The Shocking Cost of Sponsoring Unaccompanied Minors at the US Border
The Department of Health and Human Services’ Office of Refugee Resettlement (ORR) has spent more than $13 billion sponsoring unaccompanied minors at the United States border since 2012, according to recent reporting from OpenTheBooks.com.
This staggering figure is even worse in the context of a shocking February report from The New York Times, which revealed that while HHS follows up with minors one month after their sponsor placements, the department has been unable to get ahold of at least 85,000 children in just the past two years.
Unaccompanied children are defined by the ORR as those under the age of 18 with “no lawful immigration status in the United States” and no parent or legal guardian to “provide care and physical custody.” The Unaccompanied Children (UC) program places minors attempting to enter the U.S. with state-licensed sponsors in an attempt to avoid the high risk of exploitation children face in Mexican border towns.
This year, the ORR spent $2.7 billion to sponsor unaccompanied minors at a rate of $18,000 per child. For reference, the cost to educate per student in Texas, where most of the UC program spending occurs, is $9,871.
The Tragic Reality for Unaccompanied Children
Recent reports show the ORR losing track of some children as quickly as one month after placement. ORR policy is to call a child at their placement to ensure their well-being after a month, but over the last two years, the agency failed to reach more than 85,000 children.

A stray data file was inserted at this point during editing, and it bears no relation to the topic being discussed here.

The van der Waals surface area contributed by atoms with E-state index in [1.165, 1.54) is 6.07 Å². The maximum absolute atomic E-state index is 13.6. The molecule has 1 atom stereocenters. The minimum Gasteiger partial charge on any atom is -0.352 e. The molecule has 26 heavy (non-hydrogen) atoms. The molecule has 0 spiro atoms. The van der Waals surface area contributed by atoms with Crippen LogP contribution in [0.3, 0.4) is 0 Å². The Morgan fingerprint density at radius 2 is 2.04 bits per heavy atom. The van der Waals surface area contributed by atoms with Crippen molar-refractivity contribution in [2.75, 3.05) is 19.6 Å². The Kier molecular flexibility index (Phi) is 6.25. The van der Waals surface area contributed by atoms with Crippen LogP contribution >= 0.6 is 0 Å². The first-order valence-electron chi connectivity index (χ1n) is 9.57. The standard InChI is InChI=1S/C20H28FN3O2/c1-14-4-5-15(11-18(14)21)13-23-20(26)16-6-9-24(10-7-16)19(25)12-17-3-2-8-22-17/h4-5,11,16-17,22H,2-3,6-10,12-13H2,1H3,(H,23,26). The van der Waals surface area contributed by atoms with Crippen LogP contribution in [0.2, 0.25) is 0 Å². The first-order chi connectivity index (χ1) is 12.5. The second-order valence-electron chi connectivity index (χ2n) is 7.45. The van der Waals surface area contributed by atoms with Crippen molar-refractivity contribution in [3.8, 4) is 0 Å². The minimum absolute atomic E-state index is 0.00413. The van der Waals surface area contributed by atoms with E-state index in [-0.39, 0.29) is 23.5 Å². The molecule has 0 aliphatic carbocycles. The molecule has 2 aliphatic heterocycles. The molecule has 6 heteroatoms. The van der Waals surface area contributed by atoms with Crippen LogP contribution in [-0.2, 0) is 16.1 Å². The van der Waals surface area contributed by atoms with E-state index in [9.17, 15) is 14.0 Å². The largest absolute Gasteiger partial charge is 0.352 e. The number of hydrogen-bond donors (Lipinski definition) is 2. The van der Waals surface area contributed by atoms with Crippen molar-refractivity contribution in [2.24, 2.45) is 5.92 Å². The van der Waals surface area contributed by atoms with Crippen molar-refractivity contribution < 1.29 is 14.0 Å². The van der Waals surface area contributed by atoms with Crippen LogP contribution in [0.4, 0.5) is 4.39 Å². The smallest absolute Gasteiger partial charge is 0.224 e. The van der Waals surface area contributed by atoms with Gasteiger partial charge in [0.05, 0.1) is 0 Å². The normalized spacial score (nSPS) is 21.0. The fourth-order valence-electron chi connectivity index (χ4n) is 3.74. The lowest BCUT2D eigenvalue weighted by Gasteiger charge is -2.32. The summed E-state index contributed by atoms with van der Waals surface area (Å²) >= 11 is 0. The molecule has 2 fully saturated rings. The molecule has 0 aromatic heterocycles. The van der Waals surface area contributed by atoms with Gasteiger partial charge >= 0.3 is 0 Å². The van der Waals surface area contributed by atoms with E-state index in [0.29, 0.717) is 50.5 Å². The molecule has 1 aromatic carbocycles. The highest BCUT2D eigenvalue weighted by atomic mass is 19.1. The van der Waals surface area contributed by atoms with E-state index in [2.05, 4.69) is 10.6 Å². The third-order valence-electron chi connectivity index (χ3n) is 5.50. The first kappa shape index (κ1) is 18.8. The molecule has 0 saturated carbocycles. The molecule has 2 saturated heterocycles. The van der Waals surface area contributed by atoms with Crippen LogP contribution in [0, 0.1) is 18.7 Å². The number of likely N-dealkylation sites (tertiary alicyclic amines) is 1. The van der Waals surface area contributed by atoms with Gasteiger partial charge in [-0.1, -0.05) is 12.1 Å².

At their sponsorships across the country, many unaccompanied children are “part of a new economy of exploitation,” overworked to “exhaustion,” and “juggle classes and heavy workloads” or “will not be enrolled in school,” according to The New York Times.
Under pressure to send money to their families, unaccompanied children are “often  in debt” to the same sponsors who have been found and vetted by the ORR with taxpayer dollars.
Due to the sheer number of incoming children, the HHS hires child welfare agencies to track down “some minors who are deemed to be at high risk. But caseworkers at those agencies said that HHS regularly ignored obvious signs of labor exploitation.”
The Government’s Response
Recently HHS has faced pressure from a Florida grand jury and the HHS Inspector General, both of which raised concerns about the mistreatment of unaccompanied children at the border. Further, an IG report challenged HHS employee vetting processes, while the grand jury concluded the department was “facilitating the forced migration, sale, and abuse of foreign children.”
The department’s response? In March, HHS Secretary Xavier Becerra said he was “unfamiliar” with the reported statistics of missing children and that their “authorities end” when a sponsor is found.
At the time of writing, the HHS Administration for Children and Families has not responded to a request for comment regarding their efforts to find these children or remove abusive sponsors from their system.
Samuel Boehlke is a rising senior in Mass Communication/Law and Policy at Concordia University Wisconsin and a current intern at The Federalist. He is Web Editor for CUW’s The Beacon and External Affairs Editor for Quaestus Journal. Reach him at [email protected] or by DMs @vaguelymayo.
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